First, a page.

• Now, I definitely have my agreements and disagreements with this method, especially considering that this viewpoint is considered as blessed as it is (basically, value investing on the whole, which has worked for just about everyone in the past, but the reverence that exists for it feels so counterintuitive to the contrarian views affiliated with the rest of the job). But I don't think that these companies are faking pursuing alpha. They're picking a tried-and-true method that has worked for many in the past and works for them too. 

Those are my thoughts. I'm sure they're a bit rambling, but that's what I've learned so far since graduating from undergrad

Jan 16, 2022 - 5:26pm
boom12345, what's your opinion? Comment below:

Curious to hear about the post-MBA route at your larger LO shop. Are there more roles post MBA (or are they equally as competitive in entering the industry) and how many summers do you see get return offers back? Would you expand on your thought process on those in LO shops having easier path going forward - is this more of a reference to more assets moving towards beta managed so more opportunities for asset price discovery?

  • Analyst 2 in HF - Event
Jan 13, 2022 - 5:05pm

IMO, Active management on the FI side offers MUCH more value-add than the LO equity side. Of course, there are consistent top stock pickers at shops Wellington/Fidelity/T Rowe but like OP said, many equity funds at those shops still underperform their benchmarks. However, if you look at a shop like PIMCO, which is the gold standard in the AM industry for active FI.. 93% of their funds have beaten their benchmarks for the past 5 years. But if you can land a research role at any of the firms mentioned above and make it to the PM/Analyst level... you will have a very comfortable and lucrative career. 

  • Research Analyst in HF - Other
Jan 15, 2022 - 8:50pm

a few thoughts:

LO AM's job is to pick good companies. If they are able to do that, it doesn't matter if they invest in securities that, as you say, are disfavored by the market. As long as they can stay solvent longer than the market can stay irrational (which most AM's can), they just need to hold. In the long term, these disfavored stocks will have their prices reflect EPS. So that shouldn't be a hindrance. 

I think the bigger issue at hand here is that LO AM's, unlike a hedge fund, must beat the market in order to appear like they are a positive value add. A L/S fund can return 6% annualized and still be considered an amazing asset that LP's gobble up if the fund's net market exposure is 0. Having these 0 beta assets is very valuable from the portfolio theory perspective. A LO AM, however, obviously cannot hedge positions and short stocks to achieve 0 beta so they have no excuse for underperforming benchmarks. This is what results in that highly defensive and anticontrarian investing.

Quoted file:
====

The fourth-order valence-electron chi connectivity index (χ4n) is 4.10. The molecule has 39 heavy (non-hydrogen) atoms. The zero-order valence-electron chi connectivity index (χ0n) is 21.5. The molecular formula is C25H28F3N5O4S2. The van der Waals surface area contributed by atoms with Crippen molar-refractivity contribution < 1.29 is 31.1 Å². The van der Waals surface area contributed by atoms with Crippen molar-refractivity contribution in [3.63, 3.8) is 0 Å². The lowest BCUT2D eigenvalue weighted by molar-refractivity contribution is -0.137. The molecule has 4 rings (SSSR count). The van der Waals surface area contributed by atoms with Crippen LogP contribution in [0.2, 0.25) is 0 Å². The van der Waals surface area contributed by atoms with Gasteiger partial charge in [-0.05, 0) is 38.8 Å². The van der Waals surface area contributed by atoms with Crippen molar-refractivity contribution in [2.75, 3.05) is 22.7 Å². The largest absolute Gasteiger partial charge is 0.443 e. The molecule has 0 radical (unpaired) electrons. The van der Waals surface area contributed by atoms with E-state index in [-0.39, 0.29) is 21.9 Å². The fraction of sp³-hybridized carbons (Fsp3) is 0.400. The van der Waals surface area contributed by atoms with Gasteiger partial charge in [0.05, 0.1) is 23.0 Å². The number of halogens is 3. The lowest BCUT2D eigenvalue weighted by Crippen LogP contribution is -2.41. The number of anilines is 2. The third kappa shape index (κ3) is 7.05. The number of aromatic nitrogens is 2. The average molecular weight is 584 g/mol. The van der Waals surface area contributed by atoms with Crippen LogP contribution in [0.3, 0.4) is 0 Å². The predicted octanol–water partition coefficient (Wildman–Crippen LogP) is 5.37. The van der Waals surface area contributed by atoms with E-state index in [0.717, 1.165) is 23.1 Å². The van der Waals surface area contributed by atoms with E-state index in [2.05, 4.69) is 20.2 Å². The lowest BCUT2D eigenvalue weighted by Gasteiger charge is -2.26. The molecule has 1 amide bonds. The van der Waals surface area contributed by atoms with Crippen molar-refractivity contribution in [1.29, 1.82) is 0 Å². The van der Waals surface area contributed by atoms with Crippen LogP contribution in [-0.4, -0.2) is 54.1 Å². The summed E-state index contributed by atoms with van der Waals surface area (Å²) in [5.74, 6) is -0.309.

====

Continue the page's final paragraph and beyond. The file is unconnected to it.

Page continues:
Also, Buffett talks a lot about the problems that plague large mutual funds (asset elephantiasis, moving in lockstep, etc) and I think these still apply in today's market.

Jan 15, 2022 - 11:19pm
xyzESG, what's your opinion? Comment below:

Some really good points in here. One that I think is widely under appreciated here, it's a lot harder to generate significant alpha on a $150 billion fund than a $1 billion fund.

  • Intern in IB - Cov
Jan 16, 2022 - 3:44pm

Disagree with the first point. That's how it's supposed to work, but do things actually play out that way? Say you go long value in 1996. You know it's the right call, and you know you'll outperform over the long run. But it turns out you have to wait 4 years for this to actually pay off. How many redemptions will your fund have faced by then? Will you still have your job? Everyone knows you have to invest for the long term, but myopia is institutionalized in the structure of the asset management industry. It's far safer to just buy what everyone else is buying, to overweight growth in 1996. On the way up, your clients won't complain. And on the way down, your career will survive because the same thing happened to everyone else, too. Good career risk management, bad investing.